Sport

Kym's keeping an eye on the judges

QUEENSLANDER Kym Dowdell is determined to perform well in women's gymnastics in London.

Not as an athlete, but as one of the highest-ranked officials on duty at the Games.

The Brisbane resident has judged at every Olympics since Seoul in 1988, as well as the past four Commonwealth Games and World Championships.

But this time she'll be keeping her eyes fixed, not on the gymnasts, but on those judging them. The coaches will also come under her close scrutiny because big brother is watching their every move.

Dowdell, the Gymnastics Queensland chief executive, is one of the highest-ranking judges in the world and a member of an international committee responsible for all women's gymnastics competitions.

Her brief this Olympics is to make sure everything is as it should be ... or else. Just look at what happened to two international judges last month.

The pair was banned from officiating in the Olympics by a disciplinary panel investigating mistakes made during the women's event at the last World Championships in Tokyo in October.

The International Gymnastics Federation did not identify the judges or the event in which the errors occurred, saying only that the judges had been found "guilty of negligence in the line of duty". Dowdell, who travels overseas for gymnastics up to seven times a year, said every judge and official must obey the federation's disciplinary code, which requires them to abide by all rules and prohibits "anti-sporting behaviour".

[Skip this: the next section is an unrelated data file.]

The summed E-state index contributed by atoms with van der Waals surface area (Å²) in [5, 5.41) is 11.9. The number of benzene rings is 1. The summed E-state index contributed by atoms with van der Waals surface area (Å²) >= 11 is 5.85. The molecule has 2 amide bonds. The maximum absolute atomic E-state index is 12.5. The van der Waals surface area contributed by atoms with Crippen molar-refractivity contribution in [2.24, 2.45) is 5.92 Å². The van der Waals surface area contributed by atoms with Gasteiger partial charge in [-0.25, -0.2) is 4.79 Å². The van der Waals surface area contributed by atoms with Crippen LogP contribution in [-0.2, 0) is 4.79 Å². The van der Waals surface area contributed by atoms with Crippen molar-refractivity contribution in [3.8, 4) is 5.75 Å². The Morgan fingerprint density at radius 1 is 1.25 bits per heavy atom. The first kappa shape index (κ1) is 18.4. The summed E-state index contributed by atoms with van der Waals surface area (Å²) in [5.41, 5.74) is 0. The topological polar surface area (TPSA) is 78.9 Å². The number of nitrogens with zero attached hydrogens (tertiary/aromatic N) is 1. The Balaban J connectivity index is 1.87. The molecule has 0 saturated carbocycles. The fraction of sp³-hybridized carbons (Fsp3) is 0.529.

"Judges certainly cannot be seen to favour their home country gymnasts, that's a huge no-no," said Dowdell who, as gymnastics manager for the 2000 Olympics, had to move to Sydney for three years while she organised everything from the venue and equipment to the volunteers and the judges.

"I'd love nothing more than to see Australia break its drought and win a gold medal at these Games, but I'd never consider doing anything that would be seen to be influencing it - there is no room for bias at all."

But does Dowdell, who was awarded a Medal of the Order of Australia (OAM) for her services to gymnastics in 2007, think Australia will triumph in London, given world champion Lauren Mitchell is in the line-up?

"That's a tough one," she said. "I'd say we are closer to doing that (winning gold) than we have ever been, but ... it all depends what happens on the day. I'd love it to be our time and to be there and see it happen ... it would be a dream come true."

Topics:  london olympics




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